High Methotrexate Efficacy Using tBNPs

With just one injection of tBNPs filled with MTX, a complete abrogation of the inflammatory process was observed in the acute AIA rat model, noted the researchers. By contrast, a regular dose of MTX was deemed completely ineffective. Similar results were found in the mouse model of chronic CIA, where a single tBNP injection infused with MTX was more effective than a dose of free MTX. No toxic effect was observed, the authors noted.

Unfortunately, the study results made no mention of the time course it took for the single tBNP injection to completely abrogate the synovial inflammation. There was also no mention of whether other therapeutic agents could be incorporated into the technology besides MTX.

According to Dr. Paolo Macor, lead investigator of the study from the Department of Life Sciences at the University of Trieste in Italy, moving away from reliance on systemic administration of therapeutic agents could be a major step forward for RA management. This combined with early diagnoses of RA could be a crucial step to achieving optimal patient outcomes and prognosis with RA, something clinicians are struggling to achieve currently.3

“There is therefore a need to develop a new tool to enable early diagnosis, and also to develop tissue-specific agents able to reduce systemic side effects. This would increase the potency of the drug with lower doses, and also potentially reduce the cost of treatment,” said Dr. Macor.

“The advantage of being able to deliver methotrexate in this targeted way is to be able to gain the benefits from this key treatment of RA, while reducing the risk of adverse effects that are more frequent at high doses.”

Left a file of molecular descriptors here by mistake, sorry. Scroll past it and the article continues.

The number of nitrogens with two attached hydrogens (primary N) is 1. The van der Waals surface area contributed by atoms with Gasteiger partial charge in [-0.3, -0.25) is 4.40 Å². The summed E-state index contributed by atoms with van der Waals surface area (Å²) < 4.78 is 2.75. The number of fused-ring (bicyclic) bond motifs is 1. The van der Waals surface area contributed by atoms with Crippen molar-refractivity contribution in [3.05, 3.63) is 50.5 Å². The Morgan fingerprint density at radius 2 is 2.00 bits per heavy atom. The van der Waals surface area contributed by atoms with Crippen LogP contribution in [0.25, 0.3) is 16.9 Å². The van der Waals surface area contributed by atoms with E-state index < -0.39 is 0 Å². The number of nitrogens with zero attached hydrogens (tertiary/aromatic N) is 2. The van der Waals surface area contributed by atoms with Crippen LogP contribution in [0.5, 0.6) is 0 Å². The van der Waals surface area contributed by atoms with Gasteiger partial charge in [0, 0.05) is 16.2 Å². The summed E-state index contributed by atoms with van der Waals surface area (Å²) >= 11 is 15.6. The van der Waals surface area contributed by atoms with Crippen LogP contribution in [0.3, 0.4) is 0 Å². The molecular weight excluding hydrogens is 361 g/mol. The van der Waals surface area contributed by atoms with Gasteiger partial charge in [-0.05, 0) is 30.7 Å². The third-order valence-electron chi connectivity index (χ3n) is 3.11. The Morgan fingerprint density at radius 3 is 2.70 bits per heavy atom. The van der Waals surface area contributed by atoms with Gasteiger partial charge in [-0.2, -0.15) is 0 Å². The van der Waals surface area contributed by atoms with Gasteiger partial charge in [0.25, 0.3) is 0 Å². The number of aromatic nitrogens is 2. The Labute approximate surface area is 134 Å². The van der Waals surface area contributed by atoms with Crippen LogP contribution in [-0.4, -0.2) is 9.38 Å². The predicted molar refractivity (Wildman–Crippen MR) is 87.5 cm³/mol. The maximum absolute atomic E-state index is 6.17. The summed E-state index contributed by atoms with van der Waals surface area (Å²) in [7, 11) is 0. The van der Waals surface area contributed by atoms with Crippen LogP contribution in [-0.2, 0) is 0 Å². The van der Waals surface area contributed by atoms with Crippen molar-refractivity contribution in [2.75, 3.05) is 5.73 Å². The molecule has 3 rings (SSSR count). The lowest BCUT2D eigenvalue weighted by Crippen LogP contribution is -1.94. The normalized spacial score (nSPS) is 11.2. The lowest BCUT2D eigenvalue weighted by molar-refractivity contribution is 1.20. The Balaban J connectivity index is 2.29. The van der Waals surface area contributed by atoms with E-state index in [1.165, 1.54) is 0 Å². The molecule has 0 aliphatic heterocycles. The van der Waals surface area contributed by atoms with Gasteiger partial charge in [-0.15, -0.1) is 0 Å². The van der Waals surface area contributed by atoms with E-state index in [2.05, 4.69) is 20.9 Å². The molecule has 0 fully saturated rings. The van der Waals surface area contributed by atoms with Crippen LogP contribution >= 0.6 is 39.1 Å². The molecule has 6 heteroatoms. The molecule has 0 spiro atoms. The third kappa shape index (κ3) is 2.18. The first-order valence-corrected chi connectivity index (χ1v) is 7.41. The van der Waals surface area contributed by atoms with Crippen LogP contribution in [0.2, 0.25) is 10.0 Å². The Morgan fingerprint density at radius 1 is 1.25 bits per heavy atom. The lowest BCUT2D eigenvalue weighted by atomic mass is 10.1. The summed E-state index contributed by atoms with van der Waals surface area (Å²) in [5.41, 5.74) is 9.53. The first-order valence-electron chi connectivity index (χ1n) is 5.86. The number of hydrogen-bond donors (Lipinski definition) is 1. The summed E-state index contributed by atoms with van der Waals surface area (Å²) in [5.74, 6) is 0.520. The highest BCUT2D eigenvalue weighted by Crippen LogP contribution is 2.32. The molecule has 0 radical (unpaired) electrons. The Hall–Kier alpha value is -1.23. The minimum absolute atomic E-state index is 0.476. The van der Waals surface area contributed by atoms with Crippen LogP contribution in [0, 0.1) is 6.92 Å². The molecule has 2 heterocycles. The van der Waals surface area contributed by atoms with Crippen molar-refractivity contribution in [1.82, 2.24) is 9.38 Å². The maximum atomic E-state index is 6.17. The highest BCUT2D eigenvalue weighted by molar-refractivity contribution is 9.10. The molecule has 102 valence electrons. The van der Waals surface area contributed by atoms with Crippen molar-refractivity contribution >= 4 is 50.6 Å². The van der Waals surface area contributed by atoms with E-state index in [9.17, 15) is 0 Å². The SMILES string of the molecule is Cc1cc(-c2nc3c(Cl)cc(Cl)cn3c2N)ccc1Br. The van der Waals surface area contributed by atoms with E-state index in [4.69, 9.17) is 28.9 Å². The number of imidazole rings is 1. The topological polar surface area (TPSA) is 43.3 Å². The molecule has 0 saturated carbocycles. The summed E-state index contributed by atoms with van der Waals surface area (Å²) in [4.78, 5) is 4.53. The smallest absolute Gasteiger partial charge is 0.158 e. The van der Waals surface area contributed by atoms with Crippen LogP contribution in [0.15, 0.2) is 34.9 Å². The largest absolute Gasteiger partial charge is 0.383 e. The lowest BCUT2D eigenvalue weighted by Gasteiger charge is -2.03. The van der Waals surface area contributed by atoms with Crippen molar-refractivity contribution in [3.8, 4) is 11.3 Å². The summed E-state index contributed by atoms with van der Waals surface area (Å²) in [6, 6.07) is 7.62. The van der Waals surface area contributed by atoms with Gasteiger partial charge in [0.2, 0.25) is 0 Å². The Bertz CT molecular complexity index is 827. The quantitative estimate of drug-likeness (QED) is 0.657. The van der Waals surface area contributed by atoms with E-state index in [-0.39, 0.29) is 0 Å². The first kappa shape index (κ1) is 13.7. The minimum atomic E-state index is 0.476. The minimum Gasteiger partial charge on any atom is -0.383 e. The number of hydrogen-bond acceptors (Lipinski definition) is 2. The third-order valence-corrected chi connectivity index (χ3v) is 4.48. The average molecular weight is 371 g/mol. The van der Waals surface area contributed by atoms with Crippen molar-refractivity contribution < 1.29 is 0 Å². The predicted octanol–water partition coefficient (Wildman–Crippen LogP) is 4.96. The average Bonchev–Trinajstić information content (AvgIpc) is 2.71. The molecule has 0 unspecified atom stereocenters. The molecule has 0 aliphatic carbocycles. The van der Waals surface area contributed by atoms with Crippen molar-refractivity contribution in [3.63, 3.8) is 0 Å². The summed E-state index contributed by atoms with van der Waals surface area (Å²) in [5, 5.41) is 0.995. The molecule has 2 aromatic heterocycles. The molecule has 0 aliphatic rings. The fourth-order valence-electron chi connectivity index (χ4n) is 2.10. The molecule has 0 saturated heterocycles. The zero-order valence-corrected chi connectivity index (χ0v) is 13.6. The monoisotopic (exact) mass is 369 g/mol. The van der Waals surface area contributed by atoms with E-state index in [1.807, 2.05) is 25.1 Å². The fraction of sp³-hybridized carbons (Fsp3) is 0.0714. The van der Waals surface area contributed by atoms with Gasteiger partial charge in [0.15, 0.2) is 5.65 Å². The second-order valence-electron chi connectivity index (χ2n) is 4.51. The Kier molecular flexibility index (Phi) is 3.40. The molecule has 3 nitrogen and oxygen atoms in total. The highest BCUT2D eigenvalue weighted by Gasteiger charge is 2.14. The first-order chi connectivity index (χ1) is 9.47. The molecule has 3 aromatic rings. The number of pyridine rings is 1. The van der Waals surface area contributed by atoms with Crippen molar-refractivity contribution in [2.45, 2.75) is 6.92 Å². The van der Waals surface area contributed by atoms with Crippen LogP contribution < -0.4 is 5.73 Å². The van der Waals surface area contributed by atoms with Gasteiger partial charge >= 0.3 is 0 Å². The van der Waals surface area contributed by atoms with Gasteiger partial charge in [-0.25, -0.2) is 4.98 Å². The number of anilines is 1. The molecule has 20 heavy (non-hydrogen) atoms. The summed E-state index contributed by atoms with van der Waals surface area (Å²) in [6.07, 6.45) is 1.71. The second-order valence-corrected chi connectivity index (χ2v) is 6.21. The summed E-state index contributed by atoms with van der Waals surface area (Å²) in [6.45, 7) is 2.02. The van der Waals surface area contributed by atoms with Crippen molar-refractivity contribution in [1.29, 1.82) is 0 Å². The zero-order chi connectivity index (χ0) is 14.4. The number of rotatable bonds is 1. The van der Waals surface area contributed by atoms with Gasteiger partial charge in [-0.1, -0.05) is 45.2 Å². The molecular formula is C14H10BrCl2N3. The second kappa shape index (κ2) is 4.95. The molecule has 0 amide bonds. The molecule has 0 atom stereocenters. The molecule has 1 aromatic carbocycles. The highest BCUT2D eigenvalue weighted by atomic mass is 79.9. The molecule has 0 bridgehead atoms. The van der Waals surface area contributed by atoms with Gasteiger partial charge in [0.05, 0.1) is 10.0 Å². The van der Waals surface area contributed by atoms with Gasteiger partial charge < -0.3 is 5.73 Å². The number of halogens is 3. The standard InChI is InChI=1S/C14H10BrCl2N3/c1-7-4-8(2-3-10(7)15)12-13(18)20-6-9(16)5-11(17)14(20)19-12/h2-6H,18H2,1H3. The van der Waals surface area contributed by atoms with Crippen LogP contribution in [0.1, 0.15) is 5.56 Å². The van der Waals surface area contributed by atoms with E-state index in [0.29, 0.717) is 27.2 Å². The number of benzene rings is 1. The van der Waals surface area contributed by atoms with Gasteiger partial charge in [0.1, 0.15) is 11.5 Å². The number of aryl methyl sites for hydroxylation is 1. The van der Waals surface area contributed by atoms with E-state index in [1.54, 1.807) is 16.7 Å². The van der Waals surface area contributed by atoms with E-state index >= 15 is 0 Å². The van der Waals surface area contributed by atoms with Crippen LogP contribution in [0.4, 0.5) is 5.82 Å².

The successes of these animal model studies may form a basis for further research into other RA treatment, including the variety of TNFi drugs now available, noted the researchers. While having promising efficacy, TNFi drugs are known for carrying inherent risks and prohibitive costs. But using tBNPs to perform selective application of TNFi agents to targeted inflamed synovium could help limit these risks and costs, which could be a major step forward to optimizing pharmacological interventions for RA, said Dr. Macor.4

Study author L. Nunez is an employee of Biotarget. The rest of the study authors associated with this research declared no competing conflicts of interest.

References

  1. Pham CT. Nanotherapeutic approaches for the treatment of rheumatoid arthritis. Wiley Interdisciplinary Reviews: Nanomedicine and Nanobiotechnology. 2011;3(6):607-619.
  2. Colombo F, Nunez L, Durigutto P, et al. Targeted Polymeric Nanoparticles as Diagnostic and Therapeutic Tool for Rheumatoid Arthritis. Presented at: Annual Meeting of the European League Against Rheumatism (EULAR); June 8-11, 2016; London, England.
  3. Nell V, Machold KP, Eberl G, et al. Benefit of very early referral and very early therapy with disease-modifying anti-rheumatic drugs in patients with early rheumatoid arthritis. Rheumatology (Oxford). 2004;43:906-914.
  4. Macor P. Development of nanoparticles specific for inflamed synovial tissue. http://dsv.units.it/en/research/researchareas/researchgroups/18231. Accessed July 1, 2016.